"But what things were gain to me, these I have counted loss for Christ….
that I may know Him and the power of His resurrection" – Phi.3:8&10
On this resurrection weekend, I will be teaching in Lighthouse Point, Florida. Our conference from Friday evening to Sunday morning will focus on the book of Philippians. Paul was writing from prison in Rome, to thank a wonderful body of believers who held a special place in the Apostles heart and ministry. They had supported him by their giving and prayers since his original visit on the second missionary journey. Paul was able to see the hand of God at work in their lives in a unique and powerful way. Though they suffered from poverty and persecution Paul wants to enlighten them on the providential plan of God at work in and through them.
The central passage of the epistle is found in 2:5-11. Here Paul reveals the central focus of all human history, the redemptive work of the Lord Jesus Christ. He shows how our Lord submitted to the will of God, leading down from His position of eternal glory to the agonizing death on the cross. But out of that greatest display of sin, evil, and injustice, God brought up our Lord in resurrection and power and exalted Him above every name. The day will come when every knee will bow and every tongue confess that Jesus Christ is "King of kings and Lord of lords". This is the outworking of the providential plan of God in its greatest display, working power out of weakness and glory out of shame. God designed all history around the cross of Christ, and it is His majestic purpose to reproduce this work of glory in the lives of all who believe in Him.
When we speak of the providence of God we mean to convey that God is working out a plan in history, devised before history began. This plan has redemption and reconciliation as its goal and the cross of Christ as its modus operandi. The whole nature of God is constantly at work in every event in every life to accomplish this goal. Jesus said, "My Father is working until now". The work of creation was done in the beginning, and God rested from that work. But the work of redemption began at the fall and continues through time. Providence means that God sees every need in advance, and provides for every problem. One of the great passages on providence is where Abraham is tested to offer Isaac (Gen.22). When Isaac askes where the sacrifice is, Abraham replies, "God will provide..". After God provides the ram in Isaac’s place, Abraham gives God the name (or rather recognizes Him) as "Jehovah Jireh", the God who sees and provides. In the process Abraham saw, as it were, Isaac "raised from the dead" (Heb.11:19). It was a preview of the cross, but also an object lesson to Abraham that he served a God who "gives life to the dead and calls those things which do not exist as though they did" (Rom.4:17).
As Paul encouraged the saints in Philippi he wanted them to have the same confidence. Out of their poverty, suffering, and weakness, God would bring power, victory, and glory. The God who "works all things together for good to those who love Him" (Rom.8:28) would not fail them. Paul declared that he was "confident of this very thing, that He who has begun a good work in you will complete it until the day of Jesus Christ" (Phi.1:6). However, He does not say that this is done apart from responsibility on our part. We are made volitional beings, after the likeness of God. We can choose to submit to His working or to resist it. Examples of those who resisted the work of God in their lives are given (1:15-16; 3:18-19). God will overrule all things for His glory, but He does not violate the principle of personal responsibility or its consequences.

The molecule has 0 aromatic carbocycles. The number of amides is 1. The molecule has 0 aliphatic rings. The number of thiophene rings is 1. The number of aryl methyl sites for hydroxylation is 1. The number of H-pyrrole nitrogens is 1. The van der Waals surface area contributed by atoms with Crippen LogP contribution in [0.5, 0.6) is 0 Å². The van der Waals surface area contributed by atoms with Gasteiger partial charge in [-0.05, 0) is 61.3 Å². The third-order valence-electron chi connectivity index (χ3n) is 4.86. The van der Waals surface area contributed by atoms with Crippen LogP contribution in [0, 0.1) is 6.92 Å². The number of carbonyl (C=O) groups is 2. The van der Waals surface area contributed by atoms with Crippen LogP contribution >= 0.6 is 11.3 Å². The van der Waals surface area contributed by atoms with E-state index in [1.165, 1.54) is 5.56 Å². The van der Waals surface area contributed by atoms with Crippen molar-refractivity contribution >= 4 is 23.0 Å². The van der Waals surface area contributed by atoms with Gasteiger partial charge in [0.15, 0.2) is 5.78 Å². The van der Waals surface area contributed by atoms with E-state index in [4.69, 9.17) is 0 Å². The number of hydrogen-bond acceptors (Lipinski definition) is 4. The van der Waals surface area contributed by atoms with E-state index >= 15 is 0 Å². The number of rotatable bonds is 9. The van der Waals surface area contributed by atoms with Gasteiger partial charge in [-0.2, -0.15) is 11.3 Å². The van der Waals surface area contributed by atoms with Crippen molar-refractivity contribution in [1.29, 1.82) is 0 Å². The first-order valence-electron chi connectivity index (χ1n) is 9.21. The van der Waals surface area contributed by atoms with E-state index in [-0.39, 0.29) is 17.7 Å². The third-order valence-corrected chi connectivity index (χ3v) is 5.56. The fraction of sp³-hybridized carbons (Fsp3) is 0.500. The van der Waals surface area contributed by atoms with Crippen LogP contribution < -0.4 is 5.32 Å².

And so the Apostle speaks of his own struggle to lay hold of the mind of Christ (2:5). Like each one of us, Paul had to make a life-defining decision. He could exalt himself (3:1-6) and suffer eternal loss, or he could humble himself, so as to gain all that was his in Christ. He believed what Jesus said, "For whoever desires to save his life will lose it, but whoever loses his life for My sake will find it." (Mat.16:25). Having seen what God did for His only begotten Son through the shame and agony of the cross, Paul was assured that out of his own sufferings God was working "an eternal weight of glory" (2 Co.4:17). The power of the resurrection was working to take every stain of death in his life and turn it into the splendor of glory forever. He knew that, like his master, he had to choose to "go down", if God was to lift him up (Jam.4:10; 1 Pe.5:6). He urges the Philippians (and us) to "join in following my example" (Phi.3:17).
As we reflect on the wonder of Christ’s resurrection at this time, we would do well to go beyond reflection and choose to follow in His steps (1 Pe.2:21). For it is the expressed will of God to bring glory to His name through your life. It begins with new birth through faith in Christ Jesus. But it doesn’t end there! God is able to bring strength out of your weakness, honor out of your shame, and joy out of your sorrow. Only He can turn conditions of death and slavery into life and liberation. All that He asks is that we join Him in the process. "Work out your own salvation…for it is God who works in you" (Phi.2:12-13). May God bring each of us to know that all that lures us in life is dust and ashes in the light of the incomparable knowledge of our Lord. May we begin, like Paul, to "count all things loss" to gain Christ. May the "power of His resurrection" have the freedom to work in our every decision and action. For if we choose this path, we will not have to wait for our future resurrection, we will in time "attain to the resurrection from the dead" here and now, by living in the power available to us (Eph.1:17-20; 3:;20-21). My prayer is that this resurrection Sunday will be more than just a memorial to us. Rather let it be a precious personal reality!